GRE Sentence Equivalence: Theme Traps

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Manhattan Prep GRE Blog - GRE Sentence Equivalence: Theme Traps by Chelsey Cooley

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There are four reasons to miss a GRE Sentence Equivalence problem. Here are three of them:

  • You misread the sentence.
  • You didn’t know all of the vocabulary words (or remembered a word incorrectly).
  • You were short on time and the problem looked tough, so you guessed and got unlucky.

These are all things that you can address with practice. (Check out our Text Completion & Sentence Equivalence Strategy Guide for ideas!) However, we won’t be talking about them here. Instead, let’s look at a fourth reason to miss a GRE Sentence Equivalence problem:

  • You fell for a trap.

GRE Sentence Equivalence problems are designed to be fair. Whatever the right answer is, there’s always unambiguous proof for that answer in the sentence itself. So, if you read the sentence, and you know the vocabulary words, you should get the problem right 100% of the time… right?

Unfortunately, that’s not always true. GRE Sentence Equivalence problems sometimes include certain features—‘traps’—that can fool you even if you’ve basically understood the problem. In order to avoid falling for them, you have to be prepared. Know what the most common traps look like, so you can recognize and avoid them on test day.

The first type of trap we’ll look at is the theme trap. It shows up in problems like this one (from the 5lb. Book of GRE Practice Problems).

To the casual observer, the desert appears ________ place; those who look deeper, however, discover that it supports a vibrant ecosystem teeming with life.

Manhattan Prep GRE Blog - GRE Sentence Equivalence: Theme Traps by Chelsey Cooley

Take a moment to try the problem before moving on.

In this problem, one pair of answer choices can be eliminated quickly, based on the structure of the sentence. The word however and the phrase those who look deeper indicate that the second half of the sentence is the opposite of the first half. Therefore, verdant and lush, which are direct matches for vibrant ecosystem teeming with life, can be eliminated.

The next elimination is tougher. Take a look at arid and dessicated. They’re a good pair; they both mean “dry.” They also look good in the context of the problem: the blank describes the desert, which is a dry place! However, this pair is a theme trap—a type of trap where the answer choices relate to the content of the sentence, but aren’t actually good answers. The person who wrote this problem wants you to pick these answers, but you shouldn’t. Why?

Look at the alternative: desolate and inhospitable. The second half of the sentence provides several clues that support this pair. The desert supports an ecosystem teeming with life. A desolate or inhospitable place is the exact opposite of one that teems with life, by definition! In contrast, there’s nothing in the sentence that directly points you to arid and dessicated. (For instance, it doesn’t mention the desert’s lack of water.) If you picked arid and dessicated, you’d be ignoring the actual clues in favor of your own knowledge about deserts. Don’t do that. Always favor the answer choices that match what’s literally written in the sentence.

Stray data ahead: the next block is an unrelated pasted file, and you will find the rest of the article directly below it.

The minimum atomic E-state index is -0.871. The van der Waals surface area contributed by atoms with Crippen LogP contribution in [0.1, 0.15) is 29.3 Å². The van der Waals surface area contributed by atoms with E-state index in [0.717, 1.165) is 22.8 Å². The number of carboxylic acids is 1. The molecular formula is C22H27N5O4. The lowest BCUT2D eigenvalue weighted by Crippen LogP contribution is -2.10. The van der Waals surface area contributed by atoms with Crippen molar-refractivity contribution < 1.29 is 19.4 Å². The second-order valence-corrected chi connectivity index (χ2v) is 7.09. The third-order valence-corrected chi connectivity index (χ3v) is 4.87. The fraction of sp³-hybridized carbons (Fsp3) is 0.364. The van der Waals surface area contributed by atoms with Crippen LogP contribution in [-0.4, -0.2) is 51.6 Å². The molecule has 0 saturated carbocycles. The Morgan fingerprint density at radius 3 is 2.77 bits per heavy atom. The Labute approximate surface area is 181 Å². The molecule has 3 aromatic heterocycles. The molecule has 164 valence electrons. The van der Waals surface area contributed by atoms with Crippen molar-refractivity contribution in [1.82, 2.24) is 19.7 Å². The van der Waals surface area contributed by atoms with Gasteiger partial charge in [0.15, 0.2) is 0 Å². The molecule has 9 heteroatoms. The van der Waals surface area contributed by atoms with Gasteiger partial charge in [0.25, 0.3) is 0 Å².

Can you spot a theme trap in this problem?

While traveling to the spa’s remote location could be hectic, visitors more than made up for the stress by unwinding in a supremely _________ environment.

Manhattan Prep GRE Blog - GRE Sentence Equivalence: Theme Traps by Chelsey Cooley

Before you move on, try to find two things: the right answer to the problem, and the theme trap.

In this problem, the right answer is pacific and placid. The first word, while, tells you that there will be a contrast between the first and second halves of the sentence. Both halves of the sentence contain clues. The first half includes remote location and hectic. The second half tells you that the environment more than made up for the stress. Remote location ends up being a red herring: there’s nothing in the answer choices that relates to that. However, hectic and made up for the stress are the clues that are useful in the end. Pacific and placid both literally mean calm.

Okay, did you catch the theme trap? It’s luxurious and elegant. When I think about a vacation to a spa in a remote location, these are some of the first words that pop into my head. However, that’s not good enough for GRE Sentence Equivalence! If the sentence doesn’t say that the spa was elegant, you can’t pick that as an answer. Always go where the sentence is leading you.

Now you know what a theme trap looks like. When you see two answer choices that are closely related to the topic of the sentence, you might be looking at this type of trap. For instance, deserts tend to be dry, and remote spas tend to be luxurious. Don’t fall for it! The GRE will never ask you to pick an answer choice based on what you know about deserts, spas, or anything else. Instead, let the sentence itself lead you to the right answer. 📝

Can you identify theme traps in GRE Sentence Equivalence? Comment below with an example!


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Chelsey CooleyChelsey Cooley Manhattan Prep GRE Instructor is a Manhattan Prep instructor based in Seattle, Washington. Chelsey always followed her heart when it came to her education. Luckily, her heart led her straight to the perfect background for GMAT and GRE teaching: she has undergraduate degrees in mathematics and history, a master’s degree in linguistics, a 790 on the GMAT, and a perfect 170Q/170V on the GRE. Check out Chelsey’s upcoming GRE prep offerings here.

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